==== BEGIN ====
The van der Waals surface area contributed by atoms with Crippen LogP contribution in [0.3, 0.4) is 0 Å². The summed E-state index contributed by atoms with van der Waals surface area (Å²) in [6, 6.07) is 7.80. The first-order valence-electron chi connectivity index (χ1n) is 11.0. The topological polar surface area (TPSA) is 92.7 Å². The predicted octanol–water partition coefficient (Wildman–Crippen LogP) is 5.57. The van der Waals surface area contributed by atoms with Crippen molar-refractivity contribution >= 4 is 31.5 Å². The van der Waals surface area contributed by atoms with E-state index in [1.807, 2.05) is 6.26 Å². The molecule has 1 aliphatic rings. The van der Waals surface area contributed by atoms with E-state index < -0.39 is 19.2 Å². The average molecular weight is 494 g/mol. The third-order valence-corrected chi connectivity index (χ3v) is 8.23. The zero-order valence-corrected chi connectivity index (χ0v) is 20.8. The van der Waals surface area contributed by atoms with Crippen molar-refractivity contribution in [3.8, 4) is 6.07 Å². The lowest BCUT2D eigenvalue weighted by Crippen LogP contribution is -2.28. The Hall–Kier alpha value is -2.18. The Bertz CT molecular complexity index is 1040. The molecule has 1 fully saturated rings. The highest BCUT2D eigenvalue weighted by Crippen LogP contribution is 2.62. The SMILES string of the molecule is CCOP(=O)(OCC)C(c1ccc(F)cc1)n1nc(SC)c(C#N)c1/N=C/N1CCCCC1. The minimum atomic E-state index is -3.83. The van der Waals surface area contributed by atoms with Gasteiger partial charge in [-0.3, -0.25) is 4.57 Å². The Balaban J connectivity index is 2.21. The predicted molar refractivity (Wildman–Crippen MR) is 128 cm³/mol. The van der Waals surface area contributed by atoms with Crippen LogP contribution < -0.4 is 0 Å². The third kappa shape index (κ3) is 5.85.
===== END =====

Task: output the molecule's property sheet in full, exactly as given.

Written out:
The van der Waals surface area contributed by atoms with Crippen LogP contribution in [0.3, 0.4) is 0 Å². The summed E-state index contributed by atoms with van der Waals surface area (Å²) in [6, 6.07) is 7.80. The first-order valence-electron chi connectivity index (χ1n) is 11.0. The topological polar surface area (TPSA) is 92.7 Å². The predicted octanol–water partition coefficient (Wildman–Crippen LogP) is 5.57. The van der Waals surface area contributed by atoms with Crippen molar-refractivity contribution >= 4 is 31.5 Å². The van der Waals surface area contributed by atoms with E-state index in [1.807, 2.05) is 6.26 Å². The molecule has 1 aliphatic rings. The van der Waals surface area contributed by atoms with E-state index < -0.39 is 19.2 Å². The average molecular weight is 494 g/mol. The third-order valence-corrected chi connectivity index (χ3v) is 8.23. The zero-order valence-corrected chi connectivity index (χ0v) is 20.8. The van der Waals surface area contributed by atoms with Crippen molar-refractivity contribution in [3.8, 4) is 6.07 Å². The lowest BCUT2D eigenvalue weighted by Crippen LogP contribution is -2.28. The Hall–Kier alpha value is -2.18. The Bertz CT molecular complexity index is 1040. The molecule has 1 fully saturated rings. The highest BCUT2D eigenvalue weighted by Crippen LogP contribution is 2.62. The SMILES string of the molecule is CCOP(=O)(OCC)C(c1ccc(F)cc1)n1nc(SC)c(C#N)c1/N=C/N1CCCCC1. The minimum atomic E-state index is -3.83. The van der Waals surface area contributed by atoms with Gasteiger partial charge in [-0.3, -0.25) is 4.57 Å². The Balaban J connectivity index is 2.21. The predicted molar refractivity (Wildman–Crippen MR) is 128 cm³/mol. The van der Waals surface area contributed by atoms with Crippen LogP contribution < -0.4 is 0 Å². The third kappa shape index (κ3) is 5.85.